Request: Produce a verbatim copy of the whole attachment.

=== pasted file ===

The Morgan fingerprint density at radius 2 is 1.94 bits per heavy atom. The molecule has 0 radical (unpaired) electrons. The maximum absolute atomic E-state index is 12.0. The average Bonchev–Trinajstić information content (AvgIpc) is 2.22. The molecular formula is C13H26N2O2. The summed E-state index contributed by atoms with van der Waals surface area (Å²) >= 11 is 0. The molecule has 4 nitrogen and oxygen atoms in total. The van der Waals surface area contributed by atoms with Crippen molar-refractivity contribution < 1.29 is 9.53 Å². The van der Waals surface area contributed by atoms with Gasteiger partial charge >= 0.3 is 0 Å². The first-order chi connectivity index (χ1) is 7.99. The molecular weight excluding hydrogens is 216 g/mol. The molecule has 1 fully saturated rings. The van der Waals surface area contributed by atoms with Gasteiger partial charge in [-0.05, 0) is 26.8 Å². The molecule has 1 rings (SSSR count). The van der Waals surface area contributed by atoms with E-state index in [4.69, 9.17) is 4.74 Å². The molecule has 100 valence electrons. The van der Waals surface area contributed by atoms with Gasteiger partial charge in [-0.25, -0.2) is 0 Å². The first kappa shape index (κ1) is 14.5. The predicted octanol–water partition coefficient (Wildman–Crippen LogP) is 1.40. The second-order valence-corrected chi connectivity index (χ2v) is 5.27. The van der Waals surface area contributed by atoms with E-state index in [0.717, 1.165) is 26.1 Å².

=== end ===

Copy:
The Morgan fingerprint density at radius 2 is 1.94 bits per heavy atom. The molecule has 0 radical (unpaired) electrons. The maximum absolute atomic E-state index is 12.0. The average Bonchev–Trinajstić information content (AvgIpc) is 2.22. The molecular formula is C13H26N2O2. The summed E-state index contributed by atoms with van der Waals surface area (Å²) >= 11 is 0. The molecule has 4 nitrogen and oxygen atoms in total. The van der Waals surface area contributed by atoms with Crippen molar-refractivity contribution < 1.29 is 9.53 Å². The van der Waals surface area contributed by atoms with Gasteiger partial charge >= 0.3 is 0 Å². The first-order chi connectivity index (χ1) is 7.99. The molecular weight excluding hydrogens is 216 g/mol. The molecule has 1 fully saturated rings. The van der Waals surface area contributed by atoms with Gasteiger partial charge in [-0.05, 0) is 26.8 Å². The molecule has 1 rings (SSSR count). The van der Waals surface area contributed by atoms with E-state index in [4.69, 9.17) is 4.74 Å². The molecule has 100 valence electrons. The van der Waals surface area contributed by atoms with Gasteiger partial charge in [-0.25, -0.2) is 0 Å². The first kappa shape index (κ1) is 14.5. The predicted octanol–water partition coefficient (Wildman–Crippen LogP) is 1.40. The second-order valence-corrected chi connectivity index (χ2v) is 5.27. The van der Waals surface area contributed by atoms with E-state index in [0.717, 1.165) is 26.1 Å².